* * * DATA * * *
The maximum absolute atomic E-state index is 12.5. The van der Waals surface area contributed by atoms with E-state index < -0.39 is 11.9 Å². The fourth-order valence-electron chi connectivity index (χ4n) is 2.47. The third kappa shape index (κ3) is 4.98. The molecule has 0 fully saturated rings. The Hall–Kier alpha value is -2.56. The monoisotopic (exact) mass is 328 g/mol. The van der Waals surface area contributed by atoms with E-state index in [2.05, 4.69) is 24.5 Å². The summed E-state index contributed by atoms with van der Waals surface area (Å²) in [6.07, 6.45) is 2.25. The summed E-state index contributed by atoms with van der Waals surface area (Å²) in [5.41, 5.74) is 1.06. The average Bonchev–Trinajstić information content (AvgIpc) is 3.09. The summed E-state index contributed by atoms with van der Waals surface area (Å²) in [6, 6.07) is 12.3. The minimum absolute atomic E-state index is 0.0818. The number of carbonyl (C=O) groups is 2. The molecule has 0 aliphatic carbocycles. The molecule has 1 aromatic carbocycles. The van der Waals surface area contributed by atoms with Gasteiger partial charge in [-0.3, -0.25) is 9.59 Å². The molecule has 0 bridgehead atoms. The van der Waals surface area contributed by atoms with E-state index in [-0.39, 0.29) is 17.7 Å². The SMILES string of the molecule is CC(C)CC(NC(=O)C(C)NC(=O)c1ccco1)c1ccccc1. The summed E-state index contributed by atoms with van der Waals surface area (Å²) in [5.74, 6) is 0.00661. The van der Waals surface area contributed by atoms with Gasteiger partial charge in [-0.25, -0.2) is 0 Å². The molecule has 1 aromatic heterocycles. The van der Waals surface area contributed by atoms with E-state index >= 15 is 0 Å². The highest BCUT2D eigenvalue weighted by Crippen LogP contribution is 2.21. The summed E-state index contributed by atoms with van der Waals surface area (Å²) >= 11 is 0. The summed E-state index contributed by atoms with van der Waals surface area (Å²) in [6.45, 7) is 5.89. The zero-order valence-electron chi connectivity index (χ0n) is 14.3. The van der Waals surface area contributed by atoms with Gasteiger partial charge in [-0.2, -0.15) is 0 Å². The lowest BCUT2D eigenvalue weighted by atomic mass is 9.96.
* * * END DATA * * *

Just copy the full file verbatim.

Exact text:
The maximum absolute atomic E-state index is 12.5. The van der Waals surface area contributed by atoms with E-state index < -0.39 is 11.9 Å². The fourth-order valence-electron chi connectivity index (χ4n) is 2.47. The third kappa shape index (κ3) is 4.98. The molecule has 0 fully saturated rings. The Hall–Kier alpha value is -2.56. The monoisotopic (exact) mass is 328 g/mol. The van der Waals surface area contributed by atoms with E-state index in [2.05, 4.69) is 24.5 Å². The summed E-state index contributed by atoms with van der Waals surface area (Å²) in [6.07, 6.45) is 2.25. The summed E-state index contributed by atoms with van der Waals surface area (Å²) in [5.41, 5.74) is 1.06. The average Bonchev–Trinajstić information content (AvgIpc) is 3.09. The summed E-state index contributed by atoms with van der Waals surface area (Å²) in [6, 6.07) is 12.3. The minimum absolute atomic E-state index is 0.0818. The number of carbonyl (C=O) groups is 2. The molecule has 0 aliphatic carbocycles. The molecule has 1 aromatic carbocycles. The van der Waals surface area contributed by atoms with Gasteiger partial charge in [-0.3, -0.25) is 9.59 Å². The molecule has 0 bridgehead atoms. The van der Waals surface area contributed by atoms with E-state index in [-0.39, 0.29) is 17.7 Å². The SMILES string of the molecule is CC(C)CC(NC(=O)C(C)NC(=O)c1ccco1)c1ccccc1. The summed E-state index contributed by atoms with van der Waals surface area (Å²) in [5.74, 6) is 0.00661. The van der Waals surface area contributed by atoms with Gasteiger partial charge in [-0.25, -0.2) is 0 Å². The molecule has 1 aromatic heterocycles. The van der Waals surface area contributed by atoms with E-state index >= 15 is 0 Å². The highest BCUT2D eigenvalue weighted by Crippen LogP contribution is 2.21. The summed E-state index contributed by atoms with van der Waals surface area (Å²) >= 11 is 0. The summed E-state index contributed by atoms with van der Waals surface area (Å²) in [6.45, 7) is 5.89. The zero-order valence-electron chi connectivity index (χ0n) is 14.3. The van der Waals surface area contributed by atoms with Gasteiger partial charge in [-0.2, -0.15) is 0 Å². The lowest BCUT2D eigenvalue weighted by atomic mass is 9.96.